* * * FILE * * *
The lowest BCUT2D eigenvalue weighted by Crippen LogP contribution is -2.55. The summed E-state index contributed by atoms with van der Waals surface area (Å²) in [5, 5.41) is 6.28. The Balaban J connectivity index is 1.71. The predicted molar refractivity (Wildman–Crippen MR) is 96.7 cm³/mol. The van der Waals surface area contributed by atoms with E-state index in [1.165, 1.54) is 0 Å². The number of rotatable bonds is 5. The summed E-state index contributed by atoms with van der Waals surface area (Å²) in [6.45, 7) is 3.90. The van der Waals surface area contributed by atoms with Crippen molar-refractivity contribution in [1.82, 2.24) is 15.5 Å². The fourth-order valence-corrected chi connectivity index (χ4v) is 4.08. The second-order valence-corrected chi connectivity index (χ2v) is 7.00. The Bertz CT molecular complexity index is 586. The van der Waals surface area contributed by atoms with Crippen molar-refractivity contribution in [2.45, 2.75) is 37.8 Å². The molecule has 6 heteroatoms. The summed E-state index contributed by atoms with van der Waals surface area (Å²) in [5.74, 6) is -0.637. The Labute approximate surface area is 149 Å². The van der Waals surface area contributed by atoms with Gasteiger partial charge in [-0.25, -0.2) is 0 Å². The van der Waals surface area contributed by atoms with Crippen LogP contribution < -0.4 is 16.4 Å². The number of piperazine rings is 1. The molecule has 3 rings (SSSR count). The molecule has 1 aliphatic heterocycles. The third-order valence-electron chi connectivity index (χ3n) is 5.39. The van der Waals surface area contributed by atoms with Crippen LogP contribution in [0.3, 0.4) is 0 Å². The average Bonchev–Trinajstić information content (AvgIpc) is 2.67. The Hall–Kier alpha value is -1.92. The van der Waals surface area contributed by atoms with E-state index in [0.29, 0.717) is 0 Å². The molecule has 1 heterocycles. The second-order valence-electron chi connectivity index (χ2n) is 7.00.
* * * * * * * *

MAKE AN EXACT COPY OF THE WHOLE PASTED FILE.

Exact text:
The lowest BCUT2D eigenvalue weighted by Crippen LogP contribution is -2.55. The summed E-state index contributed by atoms with van der Waals surface area (Å²) in [5, 5.41) is 6.28. The Balaban J connectivity index is 1.71. The predicted molar refractivity (Wildman–Crippen MR) is 96.7 cm³/mol. The van der Waals surface area contributed by atoms with E-state index in [1.165, 1.54) is 0 Å². The number of rotatable bonds is 5. The summed E-state index contributed by atoms with van der Waals surface area (Å²) in [6.45, 7) is 3.90. The van der Waals surface area contributed by atoms with Crippen molar-refractivity contribution in [1.82, 2.24) is 15.5 Å². The fourth-order valence-corrected chi connectivity index (χ4v) is 4.08. The second-order valence-corrected chi connectivity index (χ2v) is 7.00. The Bertz CT molecular complexity index is 586. The van der Waals surface area contributed by atoms with Crippen molar-refractivity contribution in [2.45, 2.75) is 37.8 Å². The molecule has 6 heteroatoms. The summed E-state index contributed by atoms with van der Waals surface area (Å²) in [5.74, 6) is -0.637. The Labute approximate surface area is 149 Å². The van der Waals surface area contributed by atoms with Gasteiger partial charge in [-0.25, -0.2) is 0 Å². The van der Waals surface area contributed by atoms with Crippen LogP contribution < -0.4 is 16.4 Å². The number of piperazine rings is 1. The molecule has 3 rings (SSSR count). The molecule has 1 aliphatic heterocycles. The third-order valence-electron chi connectivity index (χ3n) is 5.39. The van der Waals surface area contributed by atoms with Crippen LogP contribution in [0.3, 0.4) is 0 Å². The average Bonchev–Trinajstić information content (AvgIpc) is 2.67. The Hall–Kier alpha value is -1.92. The van der Waals surface area contributed by atoms with E-state index in [0.29, 0.717) is 0 Å². The molecule has 1 heterocycles. The second-order valence-electron chi connectivity index (χ2n) is 7.00.